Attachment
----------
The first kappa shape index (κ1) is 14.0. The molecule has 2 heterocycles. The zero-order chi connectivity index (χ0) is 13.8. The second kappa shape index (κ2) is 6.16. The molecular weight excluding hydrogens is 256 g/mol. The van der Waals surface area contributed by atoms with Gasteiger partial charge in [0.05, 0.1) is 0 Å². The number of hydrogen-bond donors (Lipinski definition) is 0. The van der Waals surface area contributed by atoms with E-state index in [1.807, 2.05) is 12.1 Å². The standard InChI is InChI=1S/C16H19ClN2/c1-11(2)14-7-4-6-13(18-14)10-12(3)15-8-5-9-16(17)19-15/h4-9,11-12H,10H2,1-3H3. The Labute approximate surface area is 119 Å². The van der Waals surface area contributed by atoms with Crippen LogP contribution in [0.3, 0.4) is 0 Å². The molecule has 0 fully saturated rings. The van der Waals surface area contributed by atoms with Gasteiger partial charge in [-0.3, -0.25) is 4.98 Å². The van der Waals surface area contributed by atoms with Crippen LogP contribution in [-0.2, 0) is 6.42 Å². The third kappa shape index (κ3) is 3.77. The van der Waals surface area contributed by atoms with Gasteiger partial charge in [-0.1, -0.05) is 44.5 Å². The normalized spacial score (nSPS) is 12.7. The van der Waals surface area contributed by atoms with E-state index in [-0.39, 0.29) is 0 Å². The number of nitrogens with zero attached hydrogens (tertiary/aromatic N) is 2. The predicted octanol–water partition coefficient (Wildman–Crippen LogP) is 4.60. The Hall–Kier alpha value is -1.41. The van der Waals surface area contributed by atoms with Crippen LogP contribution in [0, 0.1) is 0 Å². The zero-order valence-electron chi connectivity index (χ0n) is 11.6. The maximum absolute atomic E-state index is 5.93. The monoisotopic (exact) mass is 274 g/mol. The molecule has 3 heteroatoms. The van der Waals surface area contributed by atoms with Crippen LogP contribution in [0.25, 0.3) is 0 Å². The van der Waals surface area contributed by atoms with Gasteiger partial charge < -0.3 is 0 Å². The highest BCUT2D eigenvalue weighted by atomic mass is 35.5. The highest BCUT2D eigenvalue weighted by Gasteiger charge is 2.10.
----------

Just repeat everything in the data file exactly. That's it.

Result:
The first kappa shape index (κ1) is 14.0. The molecule has 2 heterocycles. The zero-order chi connectivity index (χ0) is 13.8. The second kappa shape index (κ2) is 6.16. The molecular weight excluding hydrogens is 256 g/mol. The van der Waals surface area contributed by atoms with Gasteiger partial charge in [0.05, 0.1) is 0 Å². The number of hydrogen-bond donors (Lipinski definition) is 0. The van der Waals surface area contributed by atoms with E-state index in [1.807, 2.05) is 12.1 Å². The standard InChI is InChI=1S/C16H19ClN2/c1-11(2)14-7-4-6-13(18-14)10-12(3)15-8-5-9-16(17)19-15/h4-9,11-12H,10H2,1-3H3. The Labute approximate surface area is 119 Å². The van der Waals surface area contributed by atoms with Crippen LogP contribution in [0.3, 0.4) is 0 Å². The molecule has 0 fully saturated rings. The van der Waals surface area contributed by atoms with Gasteiger partial charge in [-0.3, -0.25) is 4.98 Å². The van der Waals surface area contributed by atoms with Crippen LogP contribution in [-0.2, 0) is 6.42 Å². The third kappa shape index (κ3) is 3.77. The van der Waals surface area contributed by atoms with Gasteiger partial charge in [-0.1, -0.05) is 44.5 Å². The normalized spacial score (nSPS) is 12.7. The van der Waals surface area contributed by atoms with E-state index in [-0.39, 0.29) is 0 Å². The number of nitrogens with zero attached hydrogens (tertiary/aromatic N) is 2. The predicted octanol–water partition coefficient (Wildman–Crippen LogP) is 4.60. The Hall–Kier alpha value is -1.41. The van der Waals surface area contributed by atoms with Crippen LogP contribution in [0, 0.1) is 0 Å². The zero-order valence-electron chi connectivity index (χ0n) is 11.6. The maximum absolute atomic E-state index is 5.93. The monoisotopic (exact) mass is 274 g/mol. The molecule has 3 heteroatoms. The van der Waals surface area contributed by atoms with Crippen LogP contribution in [0.25, 0.3) is 0 Å². The van der Waals surface area contributed by atoms with Gasteiger partial charge < -0.3 is 0 Å². The highest BCUT2D eigenvalue weighted by atomic mass is 35.5. The highest BCUT2D eigenvalue weighted by Gasteiger charge is 2.10.